While some people desired the referendum to be self-executing, indicating that the law would take impact as soon as the voters approve.
This version is “irrevocable” in the sense that administrators are adequately needed to pass the bill. But they could still amend it, and it’s not clear how vital those reforms could end up being.
Main Features of the Cannabis Referendum
The target of this bill is to reduce harm from marijuana use by monitoring and regulating all phases of the supply chain, including producing, providing, consuming, and selling cannabis in New Zealand.
The bill achieves this by:
- granting access to legal marijuana that matches quality and potency specifications
- excluding the illegal supply of weed
- increasing awareness of the health risks connected with cannabis usage
- restraining young people’s access to marijuana
- narrowing the public visibility of weed
- demanding health advice on packaging and at the time of buying
- gaining access to health and social services and other sorts of support for families/whānau
- Ensuring the reply to any violation of the law is fair, supports compliance, and diminishes overall harm.
According to recent surveys, there is increasing support for the case, but specialists believe it will be a close call. In the meantime, the imminent decision on marijuana has resulted in CBD oil businesses starting up in the nation, waiting for the vast possibilities that total legalization could bring.
Referendum tallies will not be counted on election night. The Electoral Commission will publish preliminary referendum results on Friday, 30 October. They will release the official decisions on Friday, 6 November.
You can read the referendum bill at referendums.govt.nz, or for a quick read, there is a bill review. You may also find a list of Frequently Asked Questions and see the technical guide.
It’s a YES – NO Battle!
Some organizations are operating to educate people about the benefits of cannabis, while some oppose the legalization. Let’s see one from each!
The founders established the National Organisation for the Reform of Marijuana Laws in 1980. They strive to end marijuana prohibition in New Zealand.
NORML’s purpose is to affect public sentiment enough to legalize the efficient use of cannabis by grown-ups. It also works as an advocate for customers to ensure they have access to high-quality cannabis that is reliable, convenient, and affordable.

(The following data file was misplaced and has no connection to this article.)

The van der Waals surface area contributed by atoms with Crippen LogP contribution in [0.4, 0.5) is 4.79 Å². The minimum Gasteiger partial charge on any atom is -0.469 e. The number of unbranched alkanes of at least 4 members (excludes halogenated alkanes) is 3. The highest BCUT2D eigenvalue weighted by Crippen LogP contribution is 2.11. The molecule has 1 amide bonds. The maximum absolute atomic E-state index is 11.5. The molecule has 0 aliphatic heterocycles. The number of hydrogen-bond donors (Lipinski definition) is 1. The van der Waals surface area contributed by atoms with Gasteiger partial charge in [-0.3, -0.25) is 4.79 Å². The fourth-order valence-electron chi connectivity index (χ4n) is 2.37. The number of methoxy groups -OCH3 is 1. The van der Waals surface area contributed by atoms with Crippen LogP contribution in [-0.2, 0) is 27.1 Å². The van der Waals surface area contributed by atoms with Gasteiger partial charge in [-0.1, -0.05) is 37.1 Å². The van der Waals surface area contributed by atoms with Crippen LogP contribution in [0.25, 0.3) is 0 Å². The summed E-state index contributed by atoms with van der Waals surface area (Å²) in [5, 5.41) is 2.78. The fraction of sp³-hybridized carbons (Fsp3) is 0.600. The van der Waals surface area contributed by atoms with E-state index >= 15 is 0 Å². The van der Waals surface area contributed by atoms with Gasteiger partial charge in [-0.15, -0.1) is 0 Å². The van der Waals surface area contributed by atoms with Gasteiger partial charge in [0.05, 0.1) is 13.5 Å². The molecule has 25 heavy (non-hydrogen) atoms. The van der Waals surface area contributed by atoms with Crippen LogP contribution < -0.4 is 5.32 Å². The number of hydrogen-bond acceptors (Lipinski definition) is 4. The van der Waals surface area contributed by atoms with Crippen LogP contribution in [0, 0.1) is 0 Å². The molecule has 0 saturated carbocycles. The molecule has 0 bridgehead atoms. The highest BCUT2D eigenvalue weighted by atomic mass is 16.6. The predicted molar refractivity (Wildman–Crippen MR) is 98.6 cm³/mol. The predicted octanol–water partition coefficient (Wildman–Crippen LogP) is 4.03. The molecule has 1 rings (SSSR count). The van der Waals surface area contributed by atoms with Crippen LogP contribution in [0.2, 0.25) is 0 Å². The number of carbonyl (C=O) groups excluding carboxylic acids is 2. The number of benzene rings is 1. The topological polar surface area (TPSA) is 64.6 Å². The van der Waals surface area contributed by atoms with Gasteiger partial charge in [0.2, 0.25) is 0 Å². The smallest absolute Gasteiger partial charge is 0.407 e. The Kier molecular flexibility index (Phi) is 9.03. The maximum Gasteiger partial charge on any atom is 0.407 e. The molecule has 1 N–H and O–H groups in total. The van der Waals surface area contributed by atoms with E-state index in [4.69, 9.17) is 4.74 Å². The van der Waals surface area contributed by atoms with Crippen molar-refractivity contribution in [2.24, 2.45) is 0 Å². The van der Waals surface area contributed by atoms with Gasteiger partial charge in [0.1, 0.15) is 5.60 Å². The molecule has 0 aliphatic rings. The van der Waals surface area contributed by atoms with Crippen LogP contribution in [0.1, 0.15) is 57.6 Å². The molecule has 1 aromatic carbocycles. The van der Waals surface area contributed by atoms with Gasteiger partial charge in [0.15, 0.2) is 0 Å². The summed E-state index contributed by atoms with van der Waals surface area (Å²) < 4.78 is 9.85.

NORML New Zealand supports the referendum’s Cannabis Legalisation and Control Bill and suggests the residents enroll and vote YES!
New Zealand will be the first nation to operate a poll to choose whether to legalize the sale, possession, and production of marijuana. If the people vote yes in September, New Zealand will be only one of the few countries where recreational and medical marijuana is legal.
Say Nope to Dope
Say Nope to Dope is a project of a group of concerned corporations and people. They resist any effort to legalize cannabis for recreational objectives.
They believe that drug use is both a criminal and a wellness concern. Any plan to go soft on drug usage, drug cultivation, and drug dealing at any level should be rejected entirely.
Maintaining its illegality but making a smart prevention policy linked with the law’s coercion is the correct answer to drug usage.
Which one is right? Whom should the residents follow? Only the future of the country beholds the answer.
What Would It Mean for the Nation if the People and Politicians of New Zealand Chose Cannabis?
Amid the COVID-19 pandemic, New Zealand could be the next big performer on the global marijuana market when every single penny counts.
Experts estimate that the global market for legal marijuana can be worth $73.6 billion (USD) by 2027!
The suggested bill would allow grown-ups over 20 to buy and possess up to 14 grams of weed per day. Only the licensed companies will sell cannabis products with a little THC set at 15%.
Also, families will be able to cultivate up to a maximum of four cannabis plants.
The NZ Institute of Economic Research (NZIER) predicts that the legal marijuana industry could get approximately half a billion USD a year in the nation.
Stuff records that, apart from the cash from sales and taxes, the government would also accumulate millions of dollars on the police and court expenses connected with marijuana crimes.
In total, legalizing cannabis would put around an extra billion dollars a year in the pocket of the country.
The government has legalized medical marijuana for a while now in New Zealand, but a assumed yes to recreational usage could also help the CBD and Hemp market.
Reports imply that people started establishing a large number of CBD companies in the faith that they can earn profit from the current state of affairs.
The government has taken successive actions in terms of making medicinal marijuana more available and promoting the growth of industrial hemp production.
It remains to be witnessed whether New Zealand citizens will support the plan, as polling on the subject has evoked mixed results.
One of the most recent analysis, published in March, revealed that 54 percent of citizens are in support of legalizing weed for private use—a six percentage point rise since the earlier poll.